Alice Leonard (University of Coventry)
This paper focuses on the attendant risks and uses of reading error in the early modern period. Thomas Browne’s highly popular Pseudodoxia Epidemica (1646) is an encyclopaedia of error, covering a huge diversity of subjects, from mineral and magnetic worlds, plants and animals, to pictures, biblical, mythical and classical worlds. Yet in the context of the development of the new methods of natural philosophy that were claimed to deliver truth, Browne is an imperfect reader because he reads for error and risks its replication. Despite addressing a whole host of popular errors, individualised into short chapters, their correction into truth is most often an elusive end. Browne hesitates at the stage before correction, arguing that ‘there are many things to be taken in a soft and flexible sense, and not to be called unto the rigid test of reason.’ His wonder at these curious falsities ties his work to error, as a space he seems satisfied to inhabit. He is often unconcerned with detail or accuracy and miswrites certain things that would make imperfect readers of others. His work on error and his faulty methods make Pseudodoxia Epidemica, in turn, a magnet for correction. One reader, Christopher Wren (1589–1658), left an exceptional amount of annotation in his Pseudodoxia Epidemica (1646), now held at the Bodleian (O 2.26 Art. Seld). This paper focuses on these readerly marks to investigate both Browne’s tendency to dwell in the realm of error and the manuscript responses of early modern readers to his small slips and trips, and his larger conceptual claims.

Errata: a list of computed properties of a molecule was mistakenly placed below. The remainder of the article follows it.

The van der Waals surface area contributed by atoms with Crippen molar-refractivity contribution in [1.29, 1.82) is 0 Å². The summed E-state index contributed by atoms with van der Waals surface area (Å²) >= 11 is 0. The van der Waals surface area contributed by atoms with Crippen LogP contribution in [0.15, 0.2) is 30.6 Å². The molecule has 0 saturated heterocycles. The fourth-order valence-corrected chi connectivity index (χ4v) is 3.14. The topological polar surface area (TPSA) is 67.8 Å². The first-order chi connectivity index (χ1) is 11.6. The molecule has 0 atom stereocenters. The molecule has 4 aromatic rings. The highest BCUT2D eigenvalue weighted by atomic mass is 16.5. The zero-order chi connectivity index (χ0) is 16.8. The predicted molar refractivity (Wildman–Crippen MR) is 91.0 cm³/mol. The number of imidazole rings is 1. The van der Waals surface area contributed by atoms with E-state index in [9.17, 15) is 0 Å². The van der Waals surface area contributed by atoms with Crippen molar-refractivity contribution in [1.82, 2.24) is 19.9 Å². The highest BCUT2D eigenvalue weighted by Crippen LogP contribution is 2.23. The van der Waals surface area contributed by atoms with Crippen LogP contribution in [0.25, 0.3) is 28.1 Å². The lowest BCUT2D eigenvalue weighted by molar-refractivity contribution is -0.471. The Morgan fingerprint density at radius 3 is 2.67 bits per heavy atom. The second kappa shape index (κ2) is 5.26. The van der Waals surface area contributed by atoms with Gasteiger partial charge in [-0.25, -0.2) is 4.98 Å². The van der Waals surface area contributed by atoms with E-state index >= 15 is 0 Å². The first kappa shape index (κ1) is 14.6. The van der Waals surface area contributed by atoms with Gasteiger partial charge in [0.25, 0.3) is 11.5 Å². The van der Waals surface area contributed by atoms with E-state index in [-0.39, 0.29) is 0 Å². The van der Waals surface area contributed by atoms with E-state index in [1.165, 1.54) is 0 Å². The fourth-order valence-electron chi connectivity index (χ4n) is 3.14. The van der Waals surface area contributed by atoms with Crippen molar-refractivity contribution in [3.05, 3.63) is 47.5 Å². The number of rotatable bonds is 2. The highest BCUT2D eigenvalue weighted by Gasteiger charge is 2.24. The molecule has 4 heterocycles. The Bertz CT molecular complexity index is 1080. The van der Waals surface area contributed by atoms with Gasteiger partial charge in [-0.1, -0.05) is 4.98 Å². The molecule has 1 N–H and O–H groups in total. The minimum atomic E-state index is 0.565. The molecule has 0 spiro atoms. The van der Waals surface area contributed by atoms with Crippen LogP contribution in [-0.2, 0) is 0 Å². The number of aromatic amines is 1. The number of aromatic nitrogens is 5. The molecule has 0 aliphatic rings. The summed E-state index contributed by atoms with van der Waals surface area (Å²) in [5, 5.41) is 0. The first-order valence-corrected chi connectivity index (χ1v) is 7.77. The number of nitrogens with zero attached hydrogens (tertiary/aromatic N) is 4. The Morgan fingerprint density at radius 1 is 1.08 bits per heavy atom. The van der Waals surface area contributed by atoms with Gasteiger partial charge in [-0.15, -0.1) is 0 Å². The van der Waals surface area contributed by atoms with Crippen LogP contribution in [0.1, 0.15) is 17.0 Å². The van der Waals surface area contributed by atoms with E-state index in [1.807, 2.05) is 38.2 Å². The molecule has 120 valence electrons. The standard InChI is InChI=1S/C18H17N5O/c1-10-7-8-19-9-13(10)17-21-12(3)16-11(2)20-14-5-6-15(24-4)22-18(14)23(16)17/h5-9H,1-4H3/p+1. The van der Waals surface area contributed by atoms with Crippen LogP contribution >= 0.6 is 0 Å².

The seminar in the History of Science, Medicine, and Technology is convened by Alex Aylward (University of Oxford), Erica Charters (Wolfson College), Mark Harrison (University of Oxford), Catherine Jackson (Harris Manchester College), and Sloan Mahone (University of Oxford).